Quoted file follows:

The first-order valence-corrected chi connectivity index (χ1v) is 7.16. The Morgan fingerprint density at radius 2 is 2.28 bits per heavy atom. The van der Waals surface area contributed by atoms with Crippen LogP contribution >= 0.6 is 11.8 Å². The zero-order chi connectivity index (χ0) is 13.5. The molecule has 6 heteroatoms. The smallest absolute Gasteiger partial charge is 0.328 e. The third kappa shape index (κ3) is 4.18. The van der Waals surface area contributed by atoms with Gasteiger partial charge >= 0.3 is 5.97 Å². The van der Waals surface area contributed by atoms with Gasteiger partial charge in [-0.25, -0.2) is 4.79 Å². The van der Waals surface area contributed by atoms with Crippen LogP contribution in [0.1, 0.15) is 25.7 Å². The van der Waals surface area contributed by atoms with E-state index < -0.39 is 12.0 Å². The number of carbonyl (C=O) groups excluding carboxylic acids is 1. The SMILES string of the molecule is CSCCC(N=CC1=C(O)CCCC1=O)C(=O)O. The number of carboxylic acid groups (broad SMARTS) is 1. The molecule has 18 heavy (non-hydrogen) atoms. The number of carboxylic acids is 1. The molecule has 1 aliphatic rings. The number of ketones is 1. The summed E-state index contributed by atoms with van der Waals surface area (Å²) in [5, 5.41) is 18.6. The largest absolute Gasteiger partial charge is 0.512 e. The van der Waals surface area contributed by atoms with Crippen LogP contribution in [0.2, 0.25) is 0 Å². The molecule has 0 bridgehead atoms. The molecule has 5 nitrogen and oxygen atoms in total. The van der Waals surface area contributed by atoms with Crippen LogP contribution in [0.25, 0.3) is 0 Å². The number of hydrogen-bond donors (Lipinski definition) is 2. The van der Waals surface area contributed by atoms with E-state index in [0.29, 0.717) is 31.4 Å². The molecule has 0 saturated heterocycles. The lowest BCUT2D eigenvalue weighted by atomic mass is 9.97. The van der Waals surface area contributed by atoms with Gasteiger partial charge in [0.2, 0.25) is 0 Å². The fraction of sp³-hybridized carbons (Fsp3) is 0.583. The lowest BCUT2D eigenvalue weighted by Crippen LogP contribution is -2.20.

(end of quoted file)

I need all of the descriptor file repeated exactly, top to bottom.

The first-order valence-corrected chi connectivity index (χ1v) is 7.16. The Morgan fingerprint density at radius 2 is 2.28 bits per heavy atom. The van der Waals surface area contributed by atoms with Crippen LogP contribution >= 0.6 is 11.8 Å². The zero-order chi connectivity index (χ0) is 13.5. The molecule has 6 heteroatoms. The smallest absolute Gasteiger partial charge is 0.328 e. The third kappa shape index (κ3) is 4.18. The van der Waals surface area contributed by atoms with Gasteiger partial charge >= 0.3 is 5.97 Å². The van der Waals surface area contributed by atoms with Gasteiger partial charge in [-0.25, -0.2) is 4.79 Å². The van der Waals surface area contributed by atoms with Crippen LogP contribution in [0.1, 0.15) is 25.7 Å². The van der Waals surface area contributed by atoms with E-state index < -0.39 is 12.0 Å². The number of carbonyl (C=O) groups excluding carboxylic acids is 1. The SMILES string of the molecule is CSCCC(N=CC1=C(O)CCCC1=O)C(=O)O. The number of carboxylic acid groups (broad SMARTS) is 1. The molecule has 18 heavy (non-hydrogen) atoms. The number of carboxylic acids is 1. The molecule has 1 aliphatic rings. The number of ketones is 1. The summed E-state index contributed by atoms with van der Waals surface area (Å²) in [5, 5.41) is 18.6. The largest absolute Gasteiger partial charge is 0.512 e. The van der Waals surface area contributed by atoms with Crippen LogP contribution in [0.2, 0.25) is 0 Å². The molecule has 0 bridgehead atoms. The molecule has 5 nitrogen and oxygen atoms in total. The van der Waals surface area contributed by atoms with Crippen LogP contribution in [0.25, 0.3) is 0 Å². The number of hydrogen-bond donors (Lipinski definition) is 2. The van der Waals surface area contributed by atoms with E-state index in [0.29, 0.717) is 31.4 Å². The molecule has 0 saturated heterocycles. The lowest BCUT2D eigenvalue weighted by atomic mass is 9.97. The van der Waals surface area contributed by atoms with Gasteiger partial charge in [0.2, 0.25) is 0 Å². The fraction of sp³-hybridized carbons (Fsp3) is 0.583. The lowest BCUT2D eigenvalue weighted by Crippen LogP contribution is -2.20.